A study of the role of the Atg8 protein in autophagic vesicle formation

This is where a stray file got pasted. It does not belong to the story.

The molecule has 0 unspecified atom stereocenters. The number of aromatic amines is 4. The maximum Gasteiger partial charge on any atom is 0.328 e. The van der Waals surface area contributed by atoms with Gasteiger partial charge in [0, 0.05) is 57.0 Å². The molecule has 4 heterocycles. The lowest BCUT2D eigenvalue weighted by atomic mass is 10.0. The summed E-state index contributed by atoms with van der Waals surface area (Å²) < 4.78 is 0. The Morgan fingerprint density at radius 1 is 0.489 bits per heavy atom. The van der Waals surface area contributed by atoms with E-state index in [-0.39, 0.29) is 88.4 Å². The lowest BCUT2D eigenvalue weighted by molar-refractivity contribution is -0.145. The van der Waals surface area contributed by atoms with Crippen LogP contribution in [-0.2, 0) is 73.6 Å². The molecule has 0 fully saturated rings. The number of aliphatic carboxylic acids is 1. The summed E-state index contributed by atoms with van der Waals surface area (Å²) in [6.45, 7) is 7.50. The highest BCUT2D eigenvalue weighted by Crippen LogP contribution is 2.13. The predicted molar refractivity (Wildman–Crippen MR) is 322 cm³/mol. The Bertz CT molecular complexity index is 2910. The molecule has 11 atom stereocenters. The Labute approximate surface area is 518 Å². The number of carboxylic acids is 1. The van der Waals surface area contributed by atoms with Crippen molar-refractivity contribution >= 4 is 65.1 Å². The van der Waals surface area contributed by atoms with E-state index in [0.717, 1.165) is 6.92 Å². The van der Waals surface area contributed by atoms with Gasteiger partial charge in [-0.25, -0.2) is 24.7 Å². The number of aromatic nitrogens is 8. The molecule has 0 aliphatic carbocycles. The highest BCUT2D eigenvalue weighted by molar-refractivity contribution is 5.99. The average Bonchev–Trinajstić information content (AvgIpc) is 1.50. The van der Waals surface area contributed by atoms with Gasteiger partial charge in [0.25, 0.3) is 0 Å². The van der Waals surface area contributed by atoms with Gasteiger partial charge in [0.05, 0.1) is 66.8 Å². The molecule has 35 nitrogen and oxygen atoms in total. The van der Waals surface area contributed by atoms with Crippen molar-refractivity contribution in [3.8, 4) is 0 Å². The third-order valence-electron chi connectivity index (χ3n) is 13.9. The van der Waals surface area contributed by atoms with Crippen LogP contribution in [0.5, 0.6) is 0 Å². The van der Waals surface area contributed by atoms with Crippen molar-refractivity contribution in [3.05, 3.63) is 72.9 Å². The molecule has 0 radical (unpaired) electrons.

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[ACCESS RESTRICTED TO THE UNIVERSITY OF MISSOURI AT AUTHOR'S REQUEST.] Autophagy is the term used to refers to an catabolic cellular cleanup process through the lysosomal machinery. During autophagy portions of cytoplasm are non-selectively sequestered in unique double membrane bound vesicles called autophagosomes that are transported to vacuole for degradation. The end products of catabolism are reused by the cell. The formation of autophagosomes is catalyzed by a concerted action of core machinery proteins. Among the core machinery proteins is a ubiquitin like cytosolic protein, Atg8. In yeast, Saccharomyces cerevisiae, Atg8 is induced during starvation. Atg8 is conjugated to a lipid, phosphoethanolamine. (PE). PE conjugated Atg8 tightly binds to the autophagic membrane and is widely used as marker for autophagy. The exact in vivo function of Atg8 is less well understood. In this study, we focused on how Atg8 functions in the formation of autophagosomal membrane and demonstrated that (1) The deconjugation of Atg8 from PE is essential for completion of autophagosome formation (2) Deconjugation of Atg8-PE requires Atg4 protease; (3) presence of Atg18 protein is essential for deconjugation during starvation. Here we present substantial evidence that the delipidation of Atg8 is required for the completion of the formation of autophagosomes. We also show that lipidation and delipidation of Atg8 is a highly dynamic process that is regulated by stress.
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